Travelers following the inland route between Bagan and Mandalay, rather than the slower journey by river, generally pass through the lakeside town of Meiktila, at the head of the Sittaung Valley. Its strategic position as the gate- way to Upper Burma made it the scene of an epic battle in 1944, when the Allies took it from the Japanese, and were then promptly surrounded by the enemy. Two months of bitter fighting ensued before the siege could be broken. A legacy of the conflict is the large air base on the city’s outskirts, which ensures a highprofile military presence. Tatmadaw troops have taken to the streets several times in recent years to quell outbreaks of communal violence, including in March 2013, when dozens of people were killed and around 12,000 displaced in mob attacks by Buddhists on Muslims.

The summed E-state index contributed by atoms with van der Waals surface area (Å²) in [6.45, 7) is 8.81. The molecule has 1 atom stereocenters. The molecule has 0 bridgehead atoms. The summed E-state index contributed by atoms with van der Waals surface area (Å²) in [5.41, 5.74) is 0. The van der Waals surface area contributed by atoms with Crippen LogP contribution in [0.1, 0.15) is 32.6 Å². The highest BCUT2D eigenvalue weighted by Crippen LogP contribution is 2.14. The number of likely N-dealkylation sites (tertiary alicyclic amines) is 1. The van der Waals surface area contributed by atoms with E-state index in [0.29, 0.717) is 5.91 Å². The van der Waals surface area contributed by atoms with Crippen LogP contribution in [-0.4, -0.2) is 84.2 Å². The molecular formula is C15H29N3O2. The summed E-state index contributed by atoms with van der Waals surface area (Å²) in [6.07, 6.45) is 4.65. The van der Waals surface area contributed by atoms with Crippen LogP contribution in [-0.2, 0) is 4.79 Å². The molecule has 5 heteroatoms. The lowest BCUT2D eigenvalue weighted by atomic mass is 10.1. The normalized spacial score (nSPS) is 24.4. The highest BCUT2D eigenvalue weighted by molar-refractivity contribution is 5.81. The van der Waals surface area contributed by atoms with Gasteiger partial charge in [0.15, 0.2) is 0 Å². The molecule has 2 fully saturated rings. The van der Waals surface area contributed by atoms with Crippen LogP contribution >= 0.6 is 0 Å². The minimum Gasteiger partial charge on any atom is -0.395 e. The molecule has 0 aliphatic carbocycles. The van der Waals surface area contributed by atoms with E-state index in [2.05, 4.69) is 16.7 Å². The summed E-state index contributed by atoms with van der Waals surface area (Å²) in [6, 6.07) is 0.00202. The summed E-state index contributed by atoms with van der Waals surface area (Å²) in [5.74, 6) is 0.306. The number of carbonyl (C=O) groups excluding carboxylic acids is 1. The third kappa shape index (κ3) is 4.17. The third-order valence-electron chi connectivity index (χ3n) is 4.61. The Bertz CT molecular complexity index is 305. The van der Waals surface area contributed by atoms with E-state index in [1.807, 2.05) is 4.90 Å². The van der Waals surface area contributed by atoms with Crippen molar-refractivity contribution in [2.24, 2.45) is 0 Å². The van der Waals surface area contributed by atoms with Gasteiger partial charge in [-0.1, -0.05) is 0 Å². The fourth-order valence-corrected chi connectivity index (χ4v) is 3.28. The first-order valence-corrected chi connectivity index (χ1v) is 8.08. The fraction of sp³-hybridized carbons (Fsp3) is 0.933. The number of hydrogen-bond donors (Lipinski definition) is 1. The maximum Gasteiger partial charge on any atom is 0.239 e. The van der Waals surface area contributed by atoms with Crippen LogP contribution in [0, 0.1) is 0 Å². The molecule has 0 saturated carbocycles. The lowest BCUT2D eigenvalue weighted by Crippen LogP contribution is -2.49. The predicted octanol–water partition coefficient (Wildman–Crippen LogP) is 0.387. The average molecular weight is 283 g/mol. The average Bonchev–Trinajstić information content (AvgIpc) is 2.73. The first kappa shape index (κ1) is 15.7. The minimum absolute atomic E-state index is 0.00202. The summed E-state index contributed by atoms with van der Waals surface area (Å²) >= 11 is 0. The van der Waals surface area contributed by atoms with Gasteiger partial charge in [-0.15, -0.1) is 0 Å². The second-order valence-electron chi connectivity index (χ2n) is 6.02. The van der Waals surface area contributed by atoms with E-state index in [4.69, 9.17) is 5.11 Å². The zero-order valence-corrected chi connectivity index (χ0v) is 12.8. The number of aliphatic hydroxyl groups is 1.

The city itself holds no sights worthy of a special detour. With time to kill, however, the path around the lake makes for a pleasant cycle ride, passing the picturesque Phaung Daw U Pagoda, a floating shrine made in the shape of a gilded karaweik bird. Among the old Britishera mansions on its western shore is the one where NLD leader Aung San Suu Kyi and her husband Michael Aris spent their honeymoon.